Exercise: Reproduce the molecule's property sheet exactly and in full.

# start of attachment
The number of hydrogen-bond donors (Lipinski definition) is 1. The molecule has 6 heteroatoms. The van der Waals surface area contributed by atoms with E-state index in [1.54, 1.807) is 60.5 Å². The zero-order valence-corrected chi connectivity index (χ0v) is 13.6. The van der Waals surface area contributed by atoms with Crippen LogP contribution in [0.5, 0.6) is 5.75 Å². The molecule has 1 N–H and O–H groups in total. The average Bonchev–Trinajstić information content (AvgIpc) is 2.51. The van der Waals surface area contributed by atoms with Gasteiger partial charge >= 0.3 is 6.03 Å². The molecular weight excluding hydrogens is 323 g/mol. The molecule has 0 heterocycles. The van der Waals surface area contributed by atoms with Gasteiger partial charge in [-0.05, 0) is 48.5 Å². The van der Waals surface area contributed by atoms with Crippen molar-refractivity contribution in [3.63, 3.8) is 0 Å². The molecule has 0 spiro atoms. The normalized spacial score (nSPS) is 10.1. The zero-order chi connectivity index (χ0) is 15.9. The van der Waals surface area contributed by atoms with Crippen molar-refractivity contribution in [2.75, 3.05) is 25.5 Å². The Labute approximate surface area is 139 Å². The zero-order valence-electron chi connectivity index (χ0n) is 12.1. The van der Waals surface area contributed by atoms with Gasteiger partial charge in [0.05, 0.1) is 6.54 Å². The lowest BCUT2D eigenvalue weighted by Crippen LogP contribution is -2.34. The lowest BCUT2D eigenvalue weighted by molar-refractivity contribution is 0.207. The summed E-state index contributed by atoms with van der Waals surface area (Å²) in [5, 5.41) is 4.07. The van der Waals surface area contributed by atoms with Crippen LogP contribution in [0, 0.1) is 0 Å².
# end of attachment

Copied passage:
The number of hydrogen-bond donors (Lipinski definition) is 1. The molecule has 6 heteroatoms. The van der Waals surface area contributed by atoms with E-state index in [1.54, 1.807) is 60.5 Å². The zero-order valence-corrected chi connectivity index (χ0v) is 13.6. The van der Waals surface area contributed by atoms with Crippen LogP contribution in [0.5, 0.6) is 5.75 Å². The molecule has 1 N–H and O–H groups in total. The average Bonchev–Trinajstić information content (AvgIpc) is 2.51. The van der Waals surface area contributed by atoms with Gasteiger partial charge >= 0.3 is 6.03 Å². The molecular weight excluding hydrogens is 323 g/mol. The molecule has 0 heterocycles. The van der Waals surface area contributed by atoms with Gasteiger partial charge in [-0.05, 0) is 48.5 Å². The van der Waals surface area contributed by atoms with Crippen molar-refractivity contribution in [3.63, 3.8) is 0 Å². The molecule has 0 spiro atoms. The normalized spacial score (nSPS) is 10.1. The zero-order chi connectivity index (χ0) is 15.9. The van der Waals surface area contributed by atoms with Crippen molar-refractivity contribution in [2.75, 3.05) is 25.5 Å². The Labute approximate surface area is 139 Å². The zero-order valence-electron chi connectivity index (χ0n) is 12.1. The van der Waals surface area contributed by atoms with Gasteiger partial charge in [0.05, 0.1) is 6.54 Å². The lowest BCUT2D eigenvalue weighted by Crippen LogP contribution is -2.34. The lowest BCUT2D eigenvalue weighted by molar-refractivity contribution is 0.207. The summed E-state index contributed by atoms with van der Waals surface area (Å²) in [5, 5.41) is 4.07. The van der Waals surface area contributed by atoms with Crippen LogP contribution in [0, 0.1) is 0 Å².